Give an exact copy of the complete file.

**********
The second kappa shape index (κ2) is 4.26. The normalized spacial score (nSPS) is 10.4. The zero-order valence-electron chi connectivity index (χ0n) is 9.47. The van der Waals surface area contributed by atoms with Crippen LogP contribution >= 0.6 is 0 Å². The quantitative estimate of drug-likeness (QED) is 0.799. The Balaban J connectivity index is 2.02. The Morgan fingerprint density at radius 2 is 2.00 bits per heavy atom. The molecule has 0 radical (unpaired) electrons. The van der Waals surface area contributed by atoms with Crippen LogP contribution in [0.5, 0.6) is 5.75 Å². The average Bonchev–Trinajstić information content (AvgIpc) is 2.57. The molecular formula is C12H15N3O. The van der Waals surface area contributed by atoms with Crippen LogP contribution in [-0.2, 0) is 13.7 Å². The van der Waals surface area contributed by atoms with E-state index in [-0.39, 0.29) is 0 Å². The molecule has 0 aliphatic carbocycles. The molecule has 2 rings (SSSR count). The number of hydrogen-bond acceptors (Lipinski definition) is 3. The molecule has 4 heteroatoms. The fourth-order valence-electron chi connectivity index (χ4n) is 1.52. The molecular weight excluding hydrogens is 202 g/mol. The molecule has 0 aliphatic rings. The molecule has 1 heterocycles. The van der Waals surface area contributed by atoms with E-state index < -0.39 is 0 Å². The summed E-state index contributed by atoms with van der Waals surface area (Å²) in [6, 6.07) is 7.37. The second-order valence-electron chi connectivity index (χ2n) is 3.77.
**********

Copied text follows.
The second kappa shape index (κ2) is 4.26. The normalized spacial score (nSPS) is 10.4. The zero-order valence-electron chi connectivity index (χ0n) is 9.47. The van der Waals surface area contributed by atoms with Crippen LogP contribution >= 0.6 is 0 Å². The quantitative estimate of drug-likeness (QED) is 0.799. The Balaban J connectivity index is 2.02. The Morgan fingerprint density at radius 2 is 2.00 bits per heavy atom. The molecule has 0 radical (unpaired) electrons. The van der Waals surface area contributed by atoms with Crippen LogP contribution in [0.5, 0.6) is 5.75 Å². The average Bonchev–Trinajstić information content (AvgIpc) is 2.57. The molecular formula is C12H15N3O. The van der Waals surface area contributed by atoms with Crippen LogP contribution in [-0.2, 0) is 13.7 Å². The van der Waals surface area contributed by atoms with E-state index in [-0.39, 0.29) is 0 Å². The molecule has 0 aliphatic carbocycles. The molecule has 2 rings (SSSR count). The number of hydrogen-bond acceptors (Lipinski definition) is 3. The molecule has 4 heteroatoms. The fourth-order valence-electron chi connectivity index (χ4n) is 1.52. The molecular weight excluding hydrogens is 202 g/mol. The molecule has 0 aliphatic rings. The molecule has 1 heterocycles. The van der Waals surface area contributed by atoms with E-state index < -0.39 is 0 Å². The summed E-state index contributed by atoms with van der Waals surface area (Å²) in [6, 6.07) is 7.37. The second-order valence-electron chi connectivity index (χ2n) is 3.77.